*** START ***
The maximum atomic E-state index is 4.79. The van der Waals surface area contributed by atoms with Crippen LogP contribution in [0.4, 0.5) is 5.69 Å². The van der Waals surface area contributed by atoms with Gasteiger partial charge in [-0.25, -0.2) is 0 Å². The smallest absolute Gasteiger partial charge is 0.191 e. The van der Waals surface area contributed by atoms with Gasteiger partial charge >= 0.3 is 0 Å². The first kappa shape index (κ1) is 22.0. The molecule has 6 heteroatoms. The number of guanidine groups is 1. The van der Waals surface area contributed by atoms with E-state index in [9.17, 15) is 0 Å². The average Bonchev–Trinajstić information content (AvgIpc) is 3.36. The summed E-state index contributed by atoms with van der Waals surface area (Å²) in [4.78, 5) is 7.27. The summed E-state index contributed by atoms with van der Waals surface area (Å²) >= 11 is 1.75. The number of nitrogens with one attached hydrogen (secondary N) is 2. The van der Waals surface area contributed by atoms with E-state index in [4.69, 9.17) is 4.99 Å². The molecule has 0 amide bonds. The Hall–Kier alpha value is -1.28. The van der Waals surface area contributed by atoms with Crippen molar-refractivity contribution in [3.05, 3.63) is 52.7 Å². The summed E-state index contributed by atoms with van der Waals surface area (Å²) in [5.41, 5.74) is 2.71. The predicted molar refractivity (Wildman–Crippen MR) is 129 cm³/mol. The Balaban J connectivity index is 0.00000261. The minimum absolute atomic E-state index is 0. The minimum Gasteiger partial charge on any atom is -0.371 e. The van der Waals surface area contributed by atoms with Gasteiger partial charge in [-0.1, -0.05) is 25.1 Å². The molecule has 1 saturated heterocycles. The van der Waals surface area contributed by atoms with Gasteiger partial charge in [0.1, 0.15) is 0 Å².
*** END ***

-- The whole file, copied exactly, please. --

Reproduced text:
The maximum atomic E-state index is 4.79. The van der Waals surface area contributed by atoms with Crippen LogP contribution in [0.4, 0.5) is 5.69 Å². The van der Waals surface area contributed by atoms with Gasteiger partial charge in [-0.25, -0.2) is 0 Å². The smallest absolute Gasteiger partial charge is 0.191 e. The van der Waals surface area contributed by atoms with Gasteiger partial charge >= 0.3 is 0 Å². The first kappa shape index (κ1) is 22.0. The molecule has 6 heteroatoms. The number of guanidine groups is 1. The van der Waals surface area contributed by atoms with E-state index in [9.17, 15) is 0 Å². The average Bonchev–Trinajstić information content (AvgIpc) is 3.36. The summed E-state index contributed by atoms with van der Waals surface area (Å²) in [4.78, 5) is 7.27. The summed E-state index contributed by atoms with van der Waals surface area (Å²) >= 11 is 1.75. The number of nitrogens with one attached hydrogen (secondary N) is 2. The van der Waals surface area contributed by atoms with E-state index in [4.69, 9.17) is 4.99 Å². The molecule has 0 amide bonds. The Hall–Kier alpha value is -1.28. The van der Waals surface area contributed by atoms with Crippen molar-refractivity contribution in [3.05, 3.63) is 52.7 Å². The summed E-state index contributed by atoms with van der Waals surface area (Å²) in [5.41, 5.74) is 2.71. The predicted molar refractivity (Wildman–Crippen MR) is 129 cm³/mol. The Balaban J connectivity index is 0.00000261. The minimum absolute atomic E-state index is 0. The minimum Gasteiger partial charge on any atom is -0.371 e. The van der Waals surface area contributed by atoms with Gasteiger partial charge in [-0.1, -0.05) is 25.1 Å². The molecule has 1 saturated heterocycles. The van der Waals surface area contributed by atoms with Gasteiger partial charge in [0.1, 0.15) is 0 Å².